Restrictions in place to help prevent the spread of COVID-19 are important and necessary to contain the threat. These restrictions change our day-to-day life. It is equally important for government to review provincial regulations to ensure businesses can responsibly operate as close to normal as possible under the circumstances.
Residents on Prince Edward Island enjoy the option to brew their own alcohol through “ferment-on-premise” facilities located across the province. However, with physical distancing and gathering restrictions in place, it is no longer feasible for customers to brew or bottle their own alcohol. This means Islanders are being denied a source of product the province has determined to be essential, and small businesses are unnecessarily prevented from continuing to earn an income.
Under the Liquor Control Act Regulations, customers are required to be central to the brewing process, and it prevents a “ferment-on-premise” operator from bottling or delivering the product to the customer.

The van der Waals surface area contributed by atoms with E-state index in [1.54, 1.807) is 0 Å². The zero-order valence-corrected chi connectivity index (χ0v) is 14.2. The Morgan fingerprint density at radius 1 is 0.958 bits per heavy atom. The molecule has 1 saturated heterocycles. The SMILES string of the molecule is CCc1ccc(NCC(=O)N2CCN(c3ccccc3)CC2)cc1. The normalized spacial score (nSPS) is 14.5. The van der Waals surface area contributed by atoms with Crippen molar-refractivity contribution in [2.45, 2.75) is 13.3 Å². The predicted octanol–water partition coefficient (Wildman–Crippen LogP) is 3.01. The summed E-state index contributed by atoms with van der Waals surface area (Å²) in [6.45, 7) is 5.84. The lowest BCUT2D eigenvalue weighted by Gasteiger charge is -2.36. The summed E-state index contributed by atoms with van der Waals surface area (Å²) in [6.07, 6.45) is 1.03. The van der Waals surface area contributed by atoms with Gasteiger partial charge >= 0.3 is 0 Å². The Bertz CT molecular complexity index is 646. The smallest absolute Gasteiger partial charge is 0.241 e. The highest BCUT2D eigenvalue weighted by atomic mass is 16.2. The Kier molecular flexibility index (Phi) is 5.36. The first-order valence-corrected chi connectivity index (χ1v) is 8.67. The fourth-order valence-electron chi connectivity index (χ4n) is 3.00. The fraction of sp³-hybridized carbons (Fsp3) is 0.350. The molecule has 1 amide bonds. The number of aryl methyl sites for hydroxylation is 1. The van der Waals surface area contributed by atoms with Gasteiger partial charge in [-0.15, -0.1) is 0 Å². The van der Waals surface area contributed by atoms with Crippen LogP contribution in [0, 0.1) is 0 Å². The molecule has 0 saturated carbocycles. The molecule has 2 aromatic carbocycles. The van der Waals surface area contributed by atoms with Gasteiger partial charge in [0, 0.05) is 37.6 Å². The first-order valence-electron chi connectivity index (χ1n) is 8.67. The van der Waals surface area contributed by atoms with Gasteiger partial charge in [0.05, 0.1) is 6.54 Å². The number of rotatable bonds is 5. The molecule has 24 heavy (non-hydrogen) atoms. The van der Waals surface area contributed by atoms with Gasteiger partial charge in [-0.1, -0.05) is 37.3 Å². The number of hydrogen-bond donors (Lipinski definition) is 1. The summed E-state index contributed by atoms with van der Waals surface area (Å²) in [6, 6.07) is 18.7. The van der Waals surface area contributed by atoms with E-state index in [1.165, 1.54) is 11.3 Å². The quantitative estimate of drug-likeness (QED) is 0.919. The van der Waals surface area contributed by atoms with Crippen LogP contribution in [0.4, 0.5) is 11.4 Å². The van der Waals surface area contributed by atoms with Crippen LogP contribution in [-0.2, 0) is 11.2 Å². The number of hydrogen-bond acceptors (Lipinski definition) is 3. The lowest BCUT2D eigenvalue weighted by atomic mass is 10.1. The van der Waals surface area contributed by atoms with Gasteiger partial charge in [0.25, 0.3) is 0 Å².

The model used by “ferment-on-premise” businesses requires customers to add yeast to their brew kits and to bottle the product 35-40 days later. Denying customers this ability means the business is unable to move customer’s product out the door and hampers the business’s ability to continue operations. Furthermore, after restrictions are lifted, it will take an additional 35-40 days for businesses to begin earning income through this model. This creates a heavy financial barrier for the business to overcome.
There is a simple solution to this issue that will enable the customer to access their product and allow the business to remain operational. This can be done by amending the existing regulations, specifically section 50.8 of the Liquor Control Act Regulations, to permit the operator to fulfill the brewing responsibilities of the customer, bottle, and deliver the product to the customer when a state of public health emergency has been declared.
This amendment will respect the public health order to observe and maintain physical distancing directions, provide an essential product to Islanders, and allow “ferment-on-premise” operators the means to continue operation during the pandemic.
I respectfully ask the Minister of Finance, who is responsible for the Liquor Control Act Regulations, to put forward an amendment to the regulations to permit this service and to help Island businesses remain viable during this crisis.
Michele Beaton, MLA
April 14, 2020